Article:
Attendance at last Friday night's match against Athlone in Markets Field was 227. Considering the attendance against Drogheda in Mid-July was a measly 321, 100 fewer people attending a match a month later makes for alarming reading.
There have been better-attended funerals in Limerick in the last year – and with probably a better atmosphere too.
While the poor attendance can be attributed to many factors, such as fan discontent with owners, or he inclement weather, at least Limerick still has a football team to support. Perhaps a bit of perspective wouldn't go amiss.
The slow, tragic demise of Bolton Wanderers and Bury FC across the Irish Sea over the summer would sadden any football fan. These are clubs that are ingrained into English football history, both staring down oblivion amid gross financial mismanagement. Bolton's downfall is especially startling.
Just over 10 years ago they were being led by an ex-Limerick FC manager into the Last 16 of what was then the UEFA Cup, and were able to get respectable results against some of English footballs top teams.
Bolton were of course the team that played in the famous White Horse FA Cup Final in 1923 in front of over 200,000 people, one of the most iconic matches in football history.
And for fans of dodgy refereeing decisions Bolton forward Nat Lofthouse famously bludgeoning his way to victory against a Manchester United team that had just lost the majority of the Busby Babes in the 1958 final ranks up there with Schumacher vs. Battiston in 1982.
As for Bury, they too have made an indelible contribution to football history.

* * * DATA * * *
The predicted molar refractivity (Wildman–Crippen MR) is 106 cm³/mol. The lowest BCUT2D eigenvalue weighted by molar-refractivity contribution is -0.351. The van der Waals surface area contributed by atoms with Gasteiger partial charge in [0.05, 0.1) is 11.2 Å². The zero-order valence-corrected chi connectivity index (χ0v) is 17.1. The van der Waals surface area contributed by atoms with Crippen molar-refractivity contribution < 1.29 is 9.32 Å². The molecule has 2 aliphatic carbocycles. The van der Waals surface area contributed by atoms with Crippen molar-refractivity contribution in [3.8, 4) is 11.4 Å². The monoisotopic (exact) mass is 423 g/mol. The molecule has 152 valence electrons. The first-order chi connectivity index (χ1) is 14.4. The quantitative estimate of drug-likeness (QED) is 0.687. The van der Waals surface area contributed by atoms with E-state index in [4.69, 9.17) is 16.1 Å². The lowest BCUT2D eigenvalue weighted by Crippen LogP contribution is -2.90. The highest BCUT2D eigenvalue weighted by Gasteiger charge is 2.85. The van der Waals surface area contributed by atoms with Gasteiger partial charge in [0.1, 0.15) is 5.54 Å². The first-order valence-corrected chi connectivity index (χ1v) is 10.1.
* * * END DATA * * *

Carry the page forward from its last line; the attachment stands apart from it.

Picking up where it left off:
Bury won two FA Cups at the turn of the 20th century, England's current back-up goalkeeper Nick Pope started his career there, and gave perennial angry man Neil Warnock a stepping stone in the late 1990s.
Now, all that history is on the brink of being relegated to the confines of football anorak trivia.
While Limerick fans do have a genuine cause for concern and frustration, turning your back on the team after a poor run of form or protesting the owners isn't the answer.
The apathy feeds a vicious cycle of lack of fan engagement, in turn, the player's morale drops, which leads to bad results.
Limerick sports fans can sell out Thomond Park or the Gaelic Grounds at the drop of a hat in the most trying of circumstances, so why is it that Limerick FC gets the short shrift from the people of Limerick when support is needed the most?
Again, it can't be overstated that Limerick has nothing to play for this season barring the Cup, and might as well play the person who makes tea or the ticket collectors at this stage, but adversity is when football clubs truly forge an identity and sense of fan involvement.
Not to go all Irish mother on our readers, but don't come crying to the comments section if Limerick ends up in the same situation as Bolton or Bury a few years down the road.